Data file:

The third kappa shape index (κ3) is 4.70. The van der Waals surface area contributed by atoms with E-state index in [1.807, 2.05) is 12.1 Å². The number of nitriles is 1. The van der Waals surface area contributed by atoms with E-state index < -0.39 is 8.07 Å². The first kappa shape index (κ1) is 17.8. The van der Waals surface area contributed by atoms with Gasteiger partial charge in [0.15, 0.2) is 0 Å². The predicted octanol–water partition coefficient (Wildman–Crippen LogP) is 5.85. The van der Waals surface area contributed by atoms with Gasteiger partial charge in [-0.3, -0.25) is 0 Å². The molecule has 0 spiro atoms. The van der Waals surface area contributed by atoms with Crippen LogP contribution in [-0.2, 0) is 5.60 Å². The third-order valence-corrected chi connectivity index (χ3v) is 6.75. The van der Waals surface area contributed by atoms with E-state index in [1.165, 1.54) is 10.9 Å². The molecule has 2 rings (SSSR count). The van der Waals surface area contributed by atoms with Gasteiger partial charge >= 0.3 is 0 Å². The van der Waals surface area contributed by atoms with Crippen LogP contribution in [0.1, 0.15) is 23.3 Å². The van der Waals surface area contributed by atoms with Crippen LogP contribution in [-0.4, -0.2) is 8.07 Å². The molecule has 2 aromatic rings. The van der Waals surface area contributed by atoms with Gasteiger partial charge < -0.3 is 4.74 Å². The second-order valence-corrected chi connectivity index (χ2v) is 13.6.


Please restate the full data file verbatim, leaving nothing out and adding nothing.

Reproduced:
The third kappa shape index (κ3) is 4.70. The van der Waals surface area contributed by atoms with E-state index in [1.807, 2.05) is 12.1 Å². The number of nitriles is 1. The van der Waals surface area contributed by atoms with E-state index < -0.39 is 8.07 Å². The first kappa shape index (κ1) is 17.8. The van der Waals surface area contributed by atoms with Gasteiger partial charge in [0.15, 0.2) is 0 Å². The predicted octanol–water partition coefficient (Wildman–Crippen LogP) is 5.85. The van der Waals surface area contributed by atoms with Gasteiger partial charge in [-0.3, -0.25) is 0 Å². The molecule has 0 spiro atoms. The van der Waals surface area contributed by atoms with Crippen LogP contribution in [-0.2, 0) is 5.60 Å². The third-order valence-corrected chi connectivity index (χ3v) is 6.75. The van der Waals surface area contributed by atoms with E-state index in [1.165, 1.54) is 10.9 Å². The molecule has 2 rings (SSSR count). The van der Waals surface area contributed by atoms with Gasteiger partial charge >= 0.3 is 0 Å². The van der Waals surface area contributed by atoms with Crippen LogP contribution in [0.1, 0.15) is 23.3 Å². The van der Waals surface area contributed by atoms with Crippen LogP contribution in [-0.4, -0.2) is 8.07 Å². The molecule has 2 aromatic rings. The van der Waals surface area contributed by atoms with Gasteiger partial charge < -0.3 is 4.74 Å². The second-order valence-corrected chi connectivity index (χ2v) is 13.6.